What’s not so great though is the ride, despite all that infinitive adjustability. It’s okay when the road is smooth, but drive over a dirham coin and you’ll feel it, hit a speed bump and future generations of your offspring will remember the ordeal. Some of this might be down to those ridiculous over-sized wheels though.

Maserati Levante

Verdict

Maseratis of old: every time you got in one you would be totally flummoxed by the controls whereas today’s Levante is entirely user-friendly; before there was a constant nagging doubt that it was about to break down, you get no such fear today; practicality and comfort was only afforded to oddly-shaped humans, but the Levante is sublime and the seats are great; the old semi-auto style tranny would leave you shaken and stirred, the new box carries out duties discreetly; the V8 engine note would get you fizzing in embarrassing places even before you picked up your dressed-to-kill date, the current noise has you turning up the Bluetooth volume; the old cars were about form over function, the new Maseratis, well they balance that a lot better for sure.

Maserati Levante

The Levante is a genuinely desirable and appealing alternative to a Porsche Cayenne. It’s the Mummy Maserati for the coolest lady in the school car park, as well as the ride for the downtrodden dad who’s had to give up the knicker-snapping Stradale after being accused of being a pathetic baldy with a mid-life crisis.

The Levante is not quite the Maserati that I remember or desire, but it’s about the most stylish SUV out there and is pretty trending right now alongside the Jag rival. So definitely a worthy contender, rising high up the rankings, in a sea of same-again SUVs currently cascading into the market.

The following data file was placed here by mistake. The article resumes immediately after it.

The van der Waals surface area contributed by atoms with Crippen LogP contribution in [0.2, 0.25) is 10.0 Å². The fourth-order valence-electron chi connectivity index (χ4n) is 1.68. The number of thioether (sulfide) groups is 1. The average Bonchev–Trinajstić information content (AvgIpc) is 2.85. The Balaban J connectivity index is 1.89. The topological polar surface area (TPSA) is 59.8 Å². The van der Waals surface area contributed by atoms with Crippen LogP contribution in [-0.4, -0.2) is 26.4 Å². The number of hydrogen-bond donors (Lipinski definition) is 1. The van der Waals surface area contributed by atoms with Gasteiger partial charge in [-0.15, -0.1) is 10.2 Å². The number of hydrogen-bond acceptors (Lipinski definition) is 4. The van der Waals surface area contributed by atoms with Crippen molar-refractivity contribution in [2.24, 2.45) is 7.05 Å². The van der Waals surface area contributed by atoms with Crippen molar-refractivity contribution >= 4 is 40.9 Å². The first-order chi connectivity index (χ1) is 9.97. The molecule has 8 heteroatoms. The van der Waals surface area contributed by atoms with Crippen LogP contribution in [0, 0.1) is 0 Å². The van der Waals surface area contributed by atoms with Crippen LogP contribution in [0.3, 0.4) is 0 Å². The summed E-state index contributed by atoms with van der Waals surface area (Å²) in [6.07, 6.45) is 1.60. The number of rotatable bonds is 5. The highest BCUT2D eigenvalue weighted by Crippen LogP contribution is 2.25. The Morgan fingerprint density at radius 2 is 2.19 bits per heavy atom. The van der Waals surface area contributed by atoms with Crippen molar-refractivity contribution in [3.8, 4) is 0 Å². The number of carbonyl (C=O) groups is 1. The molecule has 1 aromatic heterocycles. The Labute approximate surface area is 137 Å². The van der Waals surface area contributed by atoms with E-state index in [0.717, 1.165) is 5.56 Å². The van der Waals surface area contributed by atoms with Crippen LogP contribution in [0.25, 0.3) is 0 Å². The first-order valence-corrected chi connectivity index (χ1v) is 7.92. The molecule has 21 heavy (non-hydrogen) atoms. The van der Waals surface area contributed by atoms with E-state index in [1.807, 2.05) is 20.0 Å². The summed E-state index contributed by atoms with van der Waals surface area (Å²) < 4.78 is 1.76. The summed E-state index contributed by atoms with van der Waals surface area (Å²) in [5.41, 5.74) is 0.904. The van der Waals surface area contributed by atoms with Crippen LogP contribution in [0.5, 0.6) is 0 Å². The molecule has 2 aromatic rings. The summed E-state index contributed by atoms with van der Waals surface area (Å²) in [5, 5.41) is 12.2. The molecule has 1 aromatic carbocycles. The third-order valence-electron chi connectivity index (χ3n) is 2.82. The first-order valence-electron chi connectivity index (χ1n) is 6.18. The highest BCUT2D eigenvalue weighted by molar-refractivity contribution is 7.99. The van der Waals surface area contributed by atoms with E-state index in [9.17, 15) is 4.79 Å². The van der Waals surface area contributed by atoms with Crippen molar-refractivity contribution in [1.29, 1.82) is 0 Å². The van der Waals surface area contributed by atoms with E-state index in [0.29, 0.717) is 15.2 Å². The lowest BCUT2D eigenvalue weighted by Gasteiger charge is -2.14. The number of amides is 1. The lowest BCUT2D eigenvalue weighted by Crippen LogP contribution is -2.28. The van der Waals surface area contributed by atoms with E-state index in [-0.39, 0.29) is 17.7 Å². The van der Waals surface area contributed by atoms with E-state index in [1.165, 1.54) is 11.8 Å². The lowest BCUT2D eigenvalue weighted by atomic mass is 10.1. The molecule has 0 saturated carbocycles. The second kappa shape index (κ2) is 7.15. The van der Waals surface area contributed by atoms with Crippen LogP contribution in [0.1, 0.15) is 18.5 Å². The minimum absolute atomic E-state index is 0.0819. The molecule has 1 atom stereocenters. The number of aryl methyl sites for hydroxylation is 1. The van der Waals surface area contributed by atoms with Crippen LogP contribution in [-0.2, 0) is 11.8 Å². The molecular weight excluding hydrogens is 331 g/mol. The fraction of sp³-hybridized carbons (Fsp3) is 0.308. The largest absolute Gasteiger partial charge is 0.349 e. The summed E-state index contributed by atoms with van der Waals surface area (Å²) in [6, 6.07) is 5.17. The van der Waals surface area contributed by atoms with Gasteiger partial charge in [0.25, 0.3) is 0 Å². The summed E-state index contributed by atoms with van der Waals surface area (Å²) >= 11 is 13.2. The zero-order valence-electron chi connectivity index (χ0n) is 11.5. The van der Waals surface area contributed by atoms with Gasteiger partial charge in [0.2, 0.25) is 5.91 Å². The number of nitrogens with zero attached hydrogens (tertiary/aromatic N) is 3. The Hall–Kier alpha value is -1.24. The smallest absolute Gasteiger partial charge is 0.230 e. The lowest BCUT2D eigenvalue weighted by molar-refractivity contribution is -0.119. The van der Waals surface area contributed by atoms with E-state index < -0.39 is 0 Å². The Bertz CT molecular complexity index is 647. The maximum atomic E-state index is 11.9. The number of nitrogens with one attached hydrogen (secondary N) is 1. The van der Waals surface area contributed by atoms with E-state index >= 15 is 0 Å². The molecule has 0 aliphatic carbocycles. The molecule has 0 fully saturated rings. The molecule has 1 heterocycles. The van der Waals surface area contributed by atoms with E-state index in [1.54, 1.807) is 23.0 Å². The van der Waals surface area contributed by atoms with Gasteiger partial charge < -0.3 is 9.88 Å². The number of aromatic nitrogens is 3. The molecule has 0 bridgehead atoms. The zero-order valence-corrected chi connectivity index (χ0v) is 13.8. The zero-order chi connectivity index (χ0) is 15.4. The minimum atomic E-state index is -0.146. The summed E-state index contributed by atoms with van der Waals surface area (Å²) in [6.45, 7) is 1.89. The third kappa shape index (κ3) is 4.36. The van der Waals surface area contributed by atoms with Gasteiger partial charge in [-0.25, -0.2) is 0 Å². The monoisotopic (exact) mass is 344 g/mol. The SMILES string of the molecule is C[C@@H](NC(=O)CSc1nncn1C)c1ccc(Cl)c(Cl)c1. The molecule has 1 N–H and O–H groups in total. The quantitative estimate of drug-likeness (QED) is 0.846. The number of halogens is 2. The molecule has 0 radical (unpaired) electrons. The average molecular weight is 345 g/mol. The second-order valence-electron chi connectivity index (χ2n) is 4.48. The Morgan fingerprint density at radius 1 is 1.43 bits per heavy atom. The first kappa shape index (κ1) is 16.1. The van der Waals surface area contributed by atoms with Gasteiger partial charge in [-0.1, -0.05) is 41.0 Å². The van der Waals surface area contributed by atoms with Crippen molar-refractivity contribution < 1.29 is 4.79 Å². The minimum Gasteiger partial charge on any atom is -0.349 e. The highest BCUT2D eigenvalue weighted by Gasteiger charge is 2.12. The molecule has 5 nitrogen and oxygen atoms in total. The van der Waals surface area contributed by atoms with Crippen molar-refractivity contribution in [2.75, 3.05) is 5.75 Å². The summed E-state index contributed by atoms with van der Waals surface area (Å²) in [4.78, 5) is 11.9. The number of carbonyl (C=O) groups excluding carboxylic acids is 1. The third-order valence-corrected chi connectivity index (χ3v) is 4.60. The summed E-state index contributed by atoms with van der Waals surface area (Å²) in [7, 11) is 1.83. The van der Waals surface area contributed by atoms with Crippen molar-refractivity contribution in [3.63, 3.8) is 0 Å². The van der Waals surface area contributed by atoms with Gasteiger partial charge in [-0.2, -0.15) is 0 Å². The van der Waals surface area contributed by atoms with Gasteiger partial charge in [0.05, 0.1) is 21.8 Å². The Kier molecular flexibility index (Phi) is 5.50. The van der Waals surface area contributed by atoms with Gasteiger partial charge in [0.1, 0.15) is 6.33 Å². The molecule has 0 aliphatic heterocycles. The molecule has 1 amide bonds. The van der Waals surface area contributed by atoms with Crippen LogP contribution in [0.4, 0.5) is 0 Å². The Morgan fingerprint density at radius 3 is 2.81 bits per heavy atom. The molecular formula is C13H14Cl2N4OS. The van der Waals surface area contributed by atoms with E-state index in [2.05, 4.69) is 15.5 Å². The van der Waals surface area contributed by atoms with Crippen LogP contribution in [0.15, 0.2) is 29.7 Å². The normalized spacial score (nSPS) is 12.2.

One response to “Maserati Levante Review”

  1. Maxwell Metzger says:

    Hi Shazhad,

    First of all, I’d like to thank you for mentioning the Bowers & Wilkins sound system within your recent article. It means a lot!

    I noticed within the article that you didn’t actually link through to our website when you mentioned us. Is there any chance that you can quickly update the post with a link? Here’s the link to save you time searching for it: http://www.bowers-wilkins.com/car-audio/car-audio/Maserati/Levante.html

    Thanks in advance, and if you ever need any more info on Bowers & Wilkins sound systems then I’d be happy to supply you with it (imagery, video content, etc.).

    Thanks again!

    Maxwell Metzger